Of course, the chats were recorded.
In scenes out of a James Bond movie, Monteilh said he sometimes wore a secret video recorder sewn into his shirt. At other times he activated an audio recorder on his key rings.
Monteilh left his keys in offices and rooms in the mosques that he attended in the hope of recording conversations that took place when he was not there. He did it so often that he earned a reputation with other worshippers for being careless with his keys. The recordings were passed back to his FBI handlers at least once a week.
He also met with them every two months at a hotel room in nearby Anaheim for a more intense debriefing. Monteilh says he was grilled on specific individuals and asked to view charts showing networks of relationships among Orange County’s Muslim population.
He said the FBI had two basic aims. Firstly, they aimed to uncover potential militants. Secondly, they could also use any information Monteilh discovered – like an affair or someone being gay – to turn targeted people into becoming FBI informants themselves.
None of it seemed to unnerve his FBI bosses, not even when he carried out a suggestion to begin seducing Muslim women and recording them.
At one hotel meeting, agent Kevin Armstrong explained the FBI attitude towards the immense breadth of Operation Flex – and any concerns over civil rights – by saying simply: “Kevin is God.”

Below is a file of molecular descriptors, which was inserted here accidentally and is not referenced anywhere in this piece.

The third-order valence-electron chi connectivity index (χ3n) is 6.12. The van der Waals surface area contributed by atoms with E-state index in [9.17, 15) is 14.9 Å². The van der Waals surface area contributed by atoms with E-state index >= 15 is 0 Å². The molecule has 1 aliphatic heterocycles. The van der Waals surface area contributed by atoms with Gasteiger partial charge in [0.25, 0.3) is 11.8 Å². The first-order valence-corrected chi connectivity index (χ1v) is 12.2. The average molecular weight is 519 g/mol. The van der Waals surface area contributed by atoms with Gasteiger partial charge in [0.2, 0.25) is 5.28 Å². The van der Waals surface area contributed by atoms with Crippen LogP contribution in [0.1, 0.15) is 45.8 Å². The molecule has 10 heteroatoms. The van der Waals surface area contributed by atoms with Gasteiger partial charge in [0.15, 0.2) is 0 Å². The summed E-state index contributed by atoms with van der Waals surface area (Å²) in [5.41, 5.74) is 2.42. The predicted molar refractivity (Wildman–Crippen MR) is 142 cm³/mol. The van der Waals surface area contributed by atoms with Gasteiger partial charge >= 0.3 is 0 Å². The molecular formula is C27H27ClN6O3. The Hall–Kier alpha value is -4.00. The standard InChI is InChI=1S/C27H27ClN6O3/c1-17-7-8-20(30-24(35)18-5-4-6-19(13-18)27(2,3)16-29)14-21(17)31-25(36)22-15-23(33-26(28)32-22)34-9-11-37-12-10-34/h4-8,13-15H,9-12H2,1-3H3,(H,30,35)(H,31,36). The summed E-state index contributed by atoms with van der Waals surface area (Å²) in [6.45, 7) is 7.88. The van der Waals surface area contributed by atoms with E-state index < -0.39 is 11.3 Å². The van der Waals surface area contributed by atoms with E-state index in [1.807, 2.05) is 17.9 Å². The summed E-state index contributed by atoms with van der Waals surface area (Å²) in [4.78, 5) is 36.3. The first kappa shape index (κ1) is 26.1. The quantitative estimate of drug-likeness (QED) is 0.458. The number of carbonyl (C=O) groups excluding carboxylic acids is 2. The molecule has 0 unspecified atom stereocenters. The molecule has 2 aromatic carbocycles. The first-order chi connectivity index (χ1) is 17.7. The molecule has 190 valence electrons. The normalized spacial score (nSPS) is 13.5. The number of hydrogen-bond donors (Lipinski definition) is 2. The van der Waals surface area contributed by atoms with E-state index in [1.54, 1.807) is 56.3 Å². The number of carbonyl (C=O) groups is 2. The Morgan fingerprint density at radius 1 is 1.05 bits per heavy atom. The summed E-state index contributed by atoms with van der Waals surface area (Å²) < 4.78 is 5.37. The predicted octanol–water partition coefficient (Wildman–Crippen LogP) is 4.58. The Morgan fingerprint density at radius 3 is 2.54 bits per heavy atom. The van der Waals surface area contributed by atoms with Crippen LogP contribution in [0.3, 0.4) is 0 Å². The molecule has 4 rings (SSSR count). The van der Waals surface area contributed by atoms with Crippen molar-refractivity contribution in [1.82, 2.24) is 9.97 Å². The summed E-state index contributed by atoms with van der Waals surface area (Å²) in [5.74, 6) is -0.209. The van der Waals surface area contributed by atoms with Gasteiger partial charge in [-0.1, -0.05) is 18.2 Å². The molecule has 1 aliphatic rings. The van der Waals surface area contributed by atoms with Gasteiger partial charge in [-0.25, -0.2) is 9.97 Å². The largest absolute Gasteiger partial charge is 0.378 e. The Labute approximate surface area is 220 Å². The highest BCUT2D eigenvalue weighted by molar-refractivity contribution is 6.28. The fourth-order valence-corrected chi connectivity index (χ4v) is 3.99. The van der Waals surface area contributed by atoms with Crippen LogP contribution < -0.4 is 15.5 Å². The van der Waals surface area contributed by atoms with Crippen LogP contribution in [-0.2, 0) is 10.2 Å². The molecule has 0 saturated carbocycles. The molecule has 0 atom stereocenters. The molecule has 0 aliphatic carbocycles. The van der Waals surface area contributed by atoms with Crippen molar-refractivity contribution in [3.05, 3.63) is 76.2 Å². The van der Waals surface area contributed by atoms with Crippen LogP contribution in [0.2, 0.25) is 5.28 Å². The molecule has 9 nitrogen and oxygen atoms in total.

Monteilh’s own attitude evolved into something very similar. “I was untouchable. I am a felon, I am on probation and the police cannot arrest me. How empowering is that? It is very empowering. You began to have a certain arrogance about it. It is almost taunting. They told me: ‘You are an untouchable’,” he said.
But it was not always easy. “I started at 4am. I ended at 9.30pm. Really, it was a lot of work … Farouk took over. Craig did not exist,” he said. But it was also well paid: at the peak of Operation Flex, Monteilh was earning more than $11,000 a month.
But he was wrong about being untouchable.
Far from uncovering radical terror networks, Monteilh ended up traumatising the community he was sent into. Instead of embracing calls for jihad or his questions about suicide bombers or his claims to have access to weapons, Monteilh was instead reported to the FBI as a potentially dangerous extremist.
A restraining order was also taken out against him in June 2007, asking him to stay away from the Islamic Center of Irvine. Operation Flex was a bust and Monteilh had to kill off his life as Farouk Aziz.
But the story did not end there. In circumstances that remain murky Monteilh then sued the FBI over his treatment, claiming that they abandoned him once the operation was over.
He also ended up in jail after Irvine police prosecuted him for defrauding two women, including a former girlfriend, as part of an illegal trade in human growth hormone at fitness clubs. (Monteilh claims those actions were carried out as part of another secret string operation for which he was forced to carry the can.)